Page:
He called them “sun-risers”, and these were the first. The boatman yawned and grasped his long, splintered oars. He cracked his knuckles with a squeeze to each and looked up at the four white figures. Umma was with them, stroking his curled, black moustache. He distastefully eyed the boatman and turned back to the tourists he’d been able to corral from the ghat behind him.

“This is going to be so amazing!” exclaimed one.

“Such a beautiful experience – I can’t believe this is our last day in India!” said another. The third, her husband, yawned beside her. “We’re going home tomorrow! Back to Indiana! So much to tell Aunt Joan – she’ll want to see all our pictures!”

“And this is your rower,” said Umma, his accent bouncing off each word like a beach ball. “You pay at the end.” The boatman nodded courteously as the four paryataka lumbered into the boat. “Whoa, whoa, be careful. These boats are nearly one hundred years old! I think this one is two hundred!” The four sun-risers gave a few “oohs” and “ahs”.

Umma turned to the boatman.

“One hour. Until six-fifteen – got it?” he asked in Hindi. The boatman nodded. “And don’t be a stupid fool who tries to keep your tips away from me. I don’t like it when I have to take cheese away from rats. I don’t like seeing your children with full stomachs, Engineer, even though for some reason people never like you enough to give you much more than my breakfast money.” The boatman silently lowered his head, pushed off the dock with one oar, and backpaddled with the other. He could see his boss’s beady, fierce eyes shining through the fading moonlight – the ghats began to light up as the horizon turned from black to blue.

The paryataka yammered on as he swung the boat around and broke the clear, calm water with his large, rustic oars. The chants of the morning were only beginning – he saw a Brahman to his left performing yoga at the water’s edge. A few broken lotus petals floated by them, remnants of the Aarti ceremony the night before. He was awake then, too, watching the Shaivic dancers perform their rituals. Even as a Hindu he barely understood it – he always preferred numbers and science, which was one of the reasons he was one of the few Hindus in Varanasi to refuse to wade daily in the Ganges. He always heard the sun-risers talk about how much they wanted to go in – why? Cholera? Bacteria? He’d once drunkenly fallen off his boat – it was as close as the he himself had come to actual spiritual “ecstasy”.

That, and the Jack Daniel’s in his stomach.

“Wow, look at how they light up!” said the first sun-riser wondrously. “It’s a miracle!”

“But they have so many Gods – how on earth are you supposed to tell them about Jesus?” asked the second.

“Honey, Indians don’t care about Jesus,” retorted her husband.

“Well everyone should care about Jesus – I mean who made Vishnu the king of the universe, anyway? And what Hindu God died for their sins?”

“Remember what they said at the Taj Mahal? If India wanted to embrace a one-God faith they’d usually pick Islam.”

“Oh for Heaven’s sake,” snapped his wife. The boatman, his head down, was suddenly awoken from the hypnotizing rhythm of his oars from a snapping noise at the back of the boat.

It was one of the women, a round, sunburnt beast twice the size of his own wife. She had two lines of sunscreen down her nose, and her rolls of arm-fat shook as she snapped her fingers at him.

“Hello? Umm, hello? Na-Ma-Stay?” she asked loudly – her own accent twanged off each word. The boatman let go of his oars for a moment and put his hands together, bowing. He picked them up immediately and kept rowing without a word. “Do you…do you know who Jesus is?”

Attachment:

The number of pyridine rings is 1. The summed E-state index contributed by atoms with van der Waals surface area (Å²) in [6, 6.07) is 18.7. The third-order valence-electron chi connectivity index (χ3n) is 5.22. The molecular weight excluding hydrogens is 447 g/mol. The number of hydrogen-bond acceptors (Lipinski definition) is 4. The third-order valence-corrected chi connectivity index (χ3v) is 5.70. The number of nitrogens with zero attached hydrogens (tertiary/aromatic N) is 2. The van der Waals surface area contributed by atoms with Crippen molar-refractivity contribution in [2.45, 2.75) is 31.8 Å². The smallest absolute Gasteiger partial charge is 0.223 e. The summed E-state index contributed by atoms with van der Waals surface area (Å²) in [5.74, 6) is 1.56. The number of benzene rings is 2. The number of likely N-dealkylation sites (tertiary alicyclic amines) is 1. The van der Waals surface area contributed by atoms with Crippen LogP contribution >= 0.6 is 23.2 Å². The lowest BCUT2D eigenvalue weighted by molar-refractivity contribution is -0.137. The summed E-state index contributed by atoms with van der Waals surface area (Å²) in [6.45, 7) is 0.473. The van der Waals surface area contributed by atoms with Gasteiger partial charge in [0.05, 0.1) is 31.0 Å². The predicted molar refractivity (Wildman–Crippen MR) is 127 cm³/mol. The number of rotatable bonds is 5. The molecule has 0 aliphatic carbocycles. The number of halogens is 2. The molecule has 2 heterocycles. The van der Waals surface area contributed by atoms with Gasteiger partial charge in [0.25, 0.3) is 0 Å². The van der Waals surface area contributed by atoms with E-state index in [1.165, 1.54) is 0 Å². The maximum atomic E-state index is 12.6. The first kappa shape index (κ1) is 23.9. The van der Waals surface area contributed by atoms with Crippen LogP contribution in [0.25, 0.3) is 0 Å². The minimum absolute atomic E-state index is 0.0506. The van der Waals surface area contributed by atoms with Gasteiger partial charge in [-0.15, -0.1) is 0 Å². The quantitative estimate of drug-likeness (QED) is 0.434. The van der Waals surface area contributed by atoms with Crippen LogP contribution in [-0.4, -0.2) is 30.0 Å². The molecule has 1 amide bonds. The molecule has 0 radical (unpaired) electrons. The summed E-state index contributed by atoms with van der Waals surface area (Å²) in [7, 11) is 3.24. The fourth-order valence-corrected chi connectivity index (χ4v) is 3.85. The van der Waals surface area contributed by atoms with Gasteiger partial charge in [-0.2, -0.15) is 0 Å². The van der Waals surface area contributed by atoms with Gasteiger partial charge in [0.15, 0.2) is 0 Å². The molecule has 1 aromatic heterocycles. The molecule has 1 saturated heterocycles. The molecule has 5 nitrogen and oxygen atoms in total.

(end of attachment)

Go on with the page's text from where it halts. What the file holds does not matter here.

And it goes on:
He nodded, and it was at this point in every journey he liked to make it very clear that he was much smarter and less corrupt than his boss despite his orders against it. It was here where he got his tips, where he hid his rupees from his boss in between the toes of his shoe. He was never caught, and Umma thought he was just a poor boatman. It was one of the benefits of his caste – firing a Mallaah, despite how Umma tarnished his father’s reputation, was an extremely unethical move bordering on cultural sacrilege.

“Yes, I know who Jesus was – he is the son of God in your Christian faith who died on the cross for the sins of the Western World.” The boatman’s accent was lighter than Umma’s, which suddenly made him all the more engaging to the four sun-risers, as well as blasphemous at that moment.

“Well, actually, he’s the son of God, period, and he died for your sins too,” she replied reprimandingly.

“Honey…”

“No, no, they need to learn – he’s been worshipping a million Gods for way too long,” she retorted. The second husband aboard the boat pulled out an enormous camera and began shooting photographs of the ghats along the river. To the boatman, it was where he worked. To the paryataka, the rows of riverside temples and sunrise bathers were something out of legend and time.

“Are you a missionary?” asked the boatman. “I know there is a mission outside of town.” The woman laughed.

“Oh, me? No honey, I’m just worried about your soul!” Her voice had a Southern American twang that he was used to – mostly, the paryataka were a little quieter and more photo-savvy. But he’d experienced women like her before. It was just best to let her talk at him for a while until the sun rose.

“What’s your name?” asked her husband.

“My name is…”

“Oh don’t even start, whatever your name is I’m never going to be able to pronounce it,” laughed the woman. “I only stopped pronouncing yesterday’s guide’s name Ray-ya-vee instead of Ra-vi. We’ll call you Thomas. That’s a good American Christian name.”

“Yes, but my name is…”

“Tut tut tut tut, your name is Thomas. I don’t want to make myself look bad by pronouncing it wrong.” The boatman watched her husband give him an apologetic glance before he himself pulled out an enormous camera. They passed a particularly fortress-looking temple, with a row of Brahmins wading into the pool. He looked over his shoulder – the Burning Ghat was still burning, which according to tradition meant Varanasi would live and die another day.